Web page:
Yes, sir, that's my cannibal

Things change: Universal now will film ultra-grisly "Hannibal."

By Nikki Finke
Published August 5, 1999 11:22PM (UTC)
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After initially being spooked by the horror of both its outsized budget and outlandish blood-and-guts, Universal Studios has decided to green light "Hannibal," the long-awaited big-screen sequel to "The Silence of the Lambs." And, it's official: Ridley Scott of "Alien" fame will replace Jonathan Demme as director of the film version of Thomas Harris' ultragrisly summer bestseller. But it is still too early to say whether either Anthony Hopkins or Jodie Foster will reappear as serial killer Dr. Hannibal Lecter or FBI agent Clarice Starling.

As Salon reported in June, "Lambs II" was running aground on a number of Hollywood shoals, among them impresario Dino De Laurentiis' involvement in the project and the expected eight-figure paychecks to Foster and Hopkins. "Lambs" Oscar-winning director Jonathan Demme was an early casualty. It appeared Universal might be as well.


Sources tell Salon Media that, given the movie's apparent prospect of a hefty price tag and the U.S. government's avowed scrutiny of media violence, the studio had to think long and hard whether to go ahead with the film. In Hollywood, after all, executives lose their jobs for passing on the wrong projects, like nixing "Star Wars" to make "Starman," as ex-mogul Frank Price did some years ago. Yet, in Wall Street's eyes, greenlighting a sequel to an Oscar winner seems like a no-brainer, and Universal wants to do everything within its power to get analysts bullish on its stagnant stock.

But Universal in the end was persuaded to make the deal with De Laurentiis because of the novel's huge success with the public and critics both in the United States and internationally. The fat tome was released June 8th and debuted in the No. 1 slot on the New York Times bestseller list and hasn't budged since. It's also been a massive bestseller in the U.K. and the rest of the English-speaking world. Random House says that over 1 million copies are now in print worldwide. And despite nearly universal recognition of its absurdly convoluted plot and high gore quotient, Harris' 10-years-in-the-making novel received some delicious reviews, notably from ghoul writer Stephen King in the New York Times. (Though Martin Amis does eviscerate the novel in the new Talk.)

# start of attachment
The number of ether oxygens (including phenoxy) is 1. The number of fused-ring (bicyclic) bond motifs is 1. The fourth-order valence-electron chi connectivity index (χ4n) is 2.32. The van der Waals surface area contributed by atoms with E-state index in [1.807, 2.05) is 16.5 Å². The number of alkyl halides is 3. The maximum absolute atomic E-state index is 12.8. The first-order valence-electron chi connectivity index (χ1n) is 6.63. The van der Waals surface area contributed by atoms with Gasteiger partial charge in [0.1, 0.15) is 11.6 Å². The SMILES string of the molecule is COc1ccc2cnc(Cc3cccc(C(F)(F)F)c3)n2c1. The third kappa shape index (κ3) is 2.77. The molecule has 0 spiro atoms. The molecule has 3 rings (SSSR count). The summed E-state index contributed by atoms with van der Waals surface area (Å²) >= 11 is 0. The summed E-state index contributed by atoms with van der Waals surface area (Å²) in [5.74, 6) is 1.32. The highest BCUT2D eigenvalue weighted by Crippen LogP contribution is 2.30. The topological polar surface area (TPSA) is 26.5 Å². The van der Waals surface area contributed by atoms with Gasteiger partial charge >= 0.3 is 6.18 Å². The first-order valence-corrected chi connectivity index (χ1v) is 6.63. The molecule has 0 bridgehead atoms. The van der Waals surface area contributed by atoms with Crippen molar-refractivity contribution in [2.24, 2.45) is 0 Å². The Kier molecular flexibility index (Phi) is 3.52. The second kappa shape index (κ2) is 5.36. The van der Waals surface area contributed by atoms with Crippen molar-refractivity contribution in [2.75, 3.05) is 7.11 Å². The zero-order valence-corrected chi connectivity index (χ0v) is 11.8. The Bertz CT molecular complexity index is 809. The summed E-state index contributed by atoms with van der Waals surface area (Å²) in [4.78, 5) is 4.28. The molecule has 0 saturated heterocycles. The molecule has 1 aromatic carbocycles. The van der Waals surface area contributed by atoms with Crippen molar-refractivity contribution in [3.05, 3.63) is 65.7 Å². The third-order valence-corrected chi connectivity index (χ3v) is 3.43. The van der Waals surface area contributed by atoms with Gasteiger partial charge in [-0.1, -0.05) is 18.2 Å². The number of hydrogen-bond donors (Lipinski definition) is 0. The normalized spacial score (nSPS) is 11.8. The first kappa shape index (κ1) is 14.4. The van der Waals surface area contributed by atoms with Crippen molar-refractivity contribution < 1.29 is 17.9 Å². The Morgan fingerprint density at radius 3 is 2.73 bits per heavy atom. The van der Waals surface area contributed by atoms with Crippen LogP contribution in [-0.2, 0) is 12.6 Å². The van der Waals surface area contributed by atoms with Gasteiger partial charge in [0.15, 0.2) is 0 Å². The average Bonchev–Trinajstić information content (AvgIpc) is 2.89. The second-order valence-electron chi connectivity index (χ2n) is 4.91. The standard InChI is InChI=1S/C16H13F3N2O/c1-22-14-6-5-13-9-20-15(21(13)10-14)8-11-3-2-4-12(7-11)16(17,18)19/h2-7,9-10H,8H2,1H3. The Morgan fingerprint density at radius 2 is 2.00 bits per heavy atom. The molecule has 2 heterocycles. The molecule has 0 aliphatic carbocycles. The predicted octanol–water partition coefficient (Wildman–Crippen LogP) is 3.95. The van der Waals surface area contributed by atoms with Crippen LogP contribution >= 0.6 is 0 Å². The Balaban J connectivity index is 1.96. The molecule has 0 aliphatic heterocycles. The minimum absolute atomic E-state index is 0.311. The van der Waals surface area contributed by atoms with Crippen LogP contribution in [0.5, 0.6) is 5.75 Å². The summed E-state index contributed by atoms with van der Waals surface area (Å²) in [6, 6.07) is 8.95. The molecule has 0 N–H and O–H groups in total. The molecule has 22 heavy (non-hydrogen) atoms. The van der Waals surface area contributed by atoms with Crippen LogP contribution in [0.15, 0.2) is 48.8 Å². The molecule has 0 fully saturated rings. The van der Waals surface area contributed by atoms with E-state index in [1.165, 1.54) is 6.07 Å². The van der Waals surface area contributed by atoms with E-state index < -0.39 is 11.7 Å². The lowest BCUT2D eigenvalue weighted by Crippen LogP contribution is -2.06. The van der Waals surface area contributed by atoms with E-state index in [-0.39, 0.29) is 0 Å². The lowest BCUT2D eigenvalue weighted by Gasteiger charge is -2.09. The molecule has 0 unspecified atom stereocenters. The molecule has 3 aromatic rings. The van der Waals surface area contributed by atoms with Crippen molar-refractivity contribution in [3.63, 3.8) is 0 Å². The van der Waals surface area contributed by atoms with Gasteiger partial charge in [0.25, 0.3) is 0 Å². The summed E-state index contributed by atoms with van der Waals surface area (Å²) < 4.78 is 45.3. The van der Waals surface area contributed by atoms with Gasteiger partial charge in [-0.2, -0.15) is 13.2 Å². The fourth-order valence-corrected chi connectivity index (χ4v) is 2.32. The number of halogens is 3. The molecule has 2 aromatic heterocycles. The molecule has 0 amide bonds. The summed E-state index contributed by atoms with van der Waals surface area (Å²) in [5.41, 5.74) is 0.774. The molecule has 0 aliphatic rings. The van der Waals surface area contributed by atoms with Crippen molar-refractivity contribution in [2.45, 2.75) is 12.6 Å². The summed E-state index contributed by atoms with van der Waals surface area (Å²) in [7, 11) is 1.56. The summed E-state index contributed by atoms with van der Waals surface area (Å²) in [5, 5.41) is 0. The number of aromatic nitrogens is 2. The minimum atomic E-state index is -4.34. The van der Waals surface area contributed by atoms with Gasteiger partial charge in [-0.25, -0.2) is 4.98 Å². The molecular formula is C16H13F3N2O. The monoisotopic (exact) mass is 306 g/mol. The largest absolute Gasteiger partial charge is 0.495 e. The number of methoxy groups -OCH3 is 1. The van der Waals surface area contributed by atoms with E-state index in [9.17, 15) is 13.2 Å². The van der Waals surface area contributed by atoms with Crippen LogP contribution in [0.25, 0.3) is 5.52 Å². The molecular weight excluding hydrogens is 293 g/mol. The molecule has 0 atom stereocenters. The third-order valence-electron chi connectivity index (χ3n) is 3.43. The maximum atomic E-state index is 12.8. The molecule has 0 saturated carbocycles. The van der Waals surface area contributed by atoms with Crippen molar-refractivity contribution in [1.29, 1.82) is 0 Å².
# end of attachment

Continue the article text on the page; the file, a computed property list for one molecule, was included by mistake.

As for De Laurentiis, who produced "Manhunter" (the 1986 film adaptation of Harris' first novel featuring Lecter, "Red Dragon") and as a consequence controlled the rights to both the "Hannibal" book and character, sources say he surprisingly scaled back his famously overaggressive persona and demands in his dealings with Universal. And on the budget front, Universal may be aided by foundering MGM whose new vice chairman, Chris McGurk, is a Universal alum desperate to have his new studio co-finance the project.


A-list director Ridley Scott's decision to helm the picture also eased many of Universal's concerns created by Demme's surprise withdrawal in May. Sources say that Scott, who hasn't had a hit in recent years, decided he couldn't turn down such a high-profile project. As for Hopkins and Foster, their futures with the movie won't be decided until at least a working draft of a screenplay is ready. Playwright David Mamet, among others, has expressed interest in penning the script in the months since "Lambs" scribe Ted Tally pulled out with Demme.

Still it's unclear exactly how Universal or Scott plan to solve the central problem presented by "Hannibal," namely its gruesome gore. Among other bloody touches, the book features a scene with Agent Starling feasting on human brains. But an enormous optimism is fueling the project right now, with everyone involved envisioning a potential blockbuster. The dramatic turnaround is not that unusual in Hollywood, where failure is an orphan but success has many fathers. Given the book's ubiquity on beaches this summer, executives who were initially grossed out by "Hannibal" in the wake of the Columbine massacre are now warmly embracing its content.

"Who knows what will happen by the time this movie comes out in the year 2001?" mused one senior executive involved. "Maybe it will seem tame."

Nikki Finke

Nikki Finke is Salon's Hollywood correspondent and the West Coast editor for New York magazine.

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